Service Dogs and Independence
There are a lot of different reasons people might choose to have a guide or service dog. Emily Stevenson, 2011 Scholar, wanted a guide dog to gain more independence. “I hated being reliant on other people when I needed to get somewhere unfamiliar. Having a guide dog has boosted my confidence, because I know I can put some of the decisions, such as when to turn, in her very capable paws. Even when I make a mistake, I have someone there to help me turn back in the right direction.”
Emily’s biggest piece of advice for someone who wants to get a service animal is to remember that when you take on the responsibility of an animal, you are taking care of another living creature, not just another piece of equipment. “I personally learned this the hard way. I got my guide dog, Henna, in the middle of college. So, on top of trying to get my engineering degree, I had to care for another living creature who can also get sick or need food at a particular time. Keeping all of that in mind, please make sure you are truly prepared for all that entails.”
Naomi Smith, 2016 Scholar, wanted a service dog to both be a best friend and offer assistance. She says, “I have right-handed hemiparesis and epilepsy. This basically means my right side is weaker than my left and I have an assortment of learning disabilities. My service dog, Libby helps out with basic needs around the house like laundry, lights, and doors. Though she was not trained to, she helps me balance and tries to warn me if I am about to have a seizure.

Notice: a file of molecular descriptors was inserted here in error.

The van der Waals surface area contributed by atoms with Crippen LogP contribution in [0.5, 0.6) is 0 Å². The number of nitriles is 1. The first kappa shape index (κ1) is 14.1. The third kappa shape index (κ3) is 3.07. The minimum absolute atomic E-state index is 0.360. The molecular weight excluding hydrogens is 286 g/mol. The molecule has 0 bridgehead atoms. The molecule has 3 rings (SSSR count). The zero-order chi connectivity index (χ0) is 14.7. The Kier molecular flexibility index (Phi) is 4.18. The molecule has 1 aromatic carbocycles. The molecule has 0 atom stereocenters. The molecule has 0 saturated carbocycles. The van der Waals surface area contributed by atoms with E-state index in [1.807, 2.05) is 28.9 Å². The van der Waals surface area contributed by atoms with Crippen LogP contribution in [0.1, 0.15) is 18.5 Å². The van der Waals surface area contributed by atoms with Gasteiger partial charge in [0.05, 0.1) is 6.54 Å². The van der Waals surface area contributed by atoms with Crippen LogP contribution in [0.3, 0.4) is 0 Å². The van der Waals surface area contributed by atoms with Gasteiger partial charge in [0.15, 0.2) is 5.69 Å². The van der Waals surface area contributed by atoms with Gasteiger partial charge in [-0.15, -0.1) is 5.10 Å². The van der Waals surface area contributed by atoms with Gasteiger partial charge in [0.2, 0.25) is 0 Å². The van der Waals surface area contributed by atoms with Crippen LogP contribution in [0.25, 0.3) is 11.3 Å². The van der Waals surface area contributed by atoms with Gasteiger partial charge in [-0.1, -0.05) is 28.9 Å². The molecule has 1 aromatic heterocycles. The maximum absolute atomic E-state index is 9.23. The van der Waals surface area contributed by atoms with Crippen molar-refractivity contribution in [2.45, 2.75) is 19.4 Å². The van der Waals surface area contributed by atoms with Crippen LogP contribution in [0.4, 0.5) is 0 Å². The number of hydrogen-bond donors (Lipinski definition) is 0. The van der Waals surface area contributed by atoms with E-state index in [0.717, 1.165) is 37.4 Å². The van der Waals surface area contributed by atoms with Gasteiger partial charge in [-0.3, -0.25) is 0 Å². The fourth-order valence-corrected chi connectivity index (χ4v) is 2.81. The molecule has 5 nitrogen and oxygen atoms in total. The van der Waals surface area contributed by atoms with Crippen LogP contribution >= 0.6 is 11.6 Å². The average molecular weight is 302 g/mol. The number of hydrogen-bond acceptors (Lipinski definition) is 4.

Having Libby had an impact on Naomi’s life in many ways. “I became confident and assertive in my everyday life, which translated into advocating for myself instead of relying on my parent’s voices. When people don’t believe I have a real service dog, or that I need one, I have to stand up for Libby and myself to explain she needs to be with me. This forced me out of my shell. However, service dogs also come with a lot of responsibility. I would advise anyone that is thinking of getting a service dog to be prepared. You are now responsible for your dog and yourself. You are now a team.”
Chanon Gallow, 1999 Scholar, wanted a service dog to help her get outside and also have confidence and feel assertive. However, she quickly realized that applying for and receiving a service dog is a lengthy process. The whole process may be completed within a year, but can often take much longer. For Chanon, it took over ten years. She requested a dog in 1999, but was only approved by Paws with a Cause in 2009, and she still needed $20,000 in sponsorship. In 2011, she was finally connected with two local benefactors, including her mayor and the former high school history teacher, to provide the funds to get Jersey, her service dog.
Brianna Vail, 2008 Scholar, wanted a service dog to give her the independence and the ability to move out on her own. Her service dog, Mabel, is able to do most of the things that she would need to ask another person to do. Her parents also enjoy the peace of mind that Mabel can get the phone in an emergency. “I feel that I have learned to be more relaxed and to go with the flow. I also get excited when Mabel and I can do demos for the community.”
Whatever the reason you might be thinking of for getting a service dog, it is important to consider how well you are prepared for both the application process and caring for an animal. In the end though, the work put in is more worth it for the independence granted.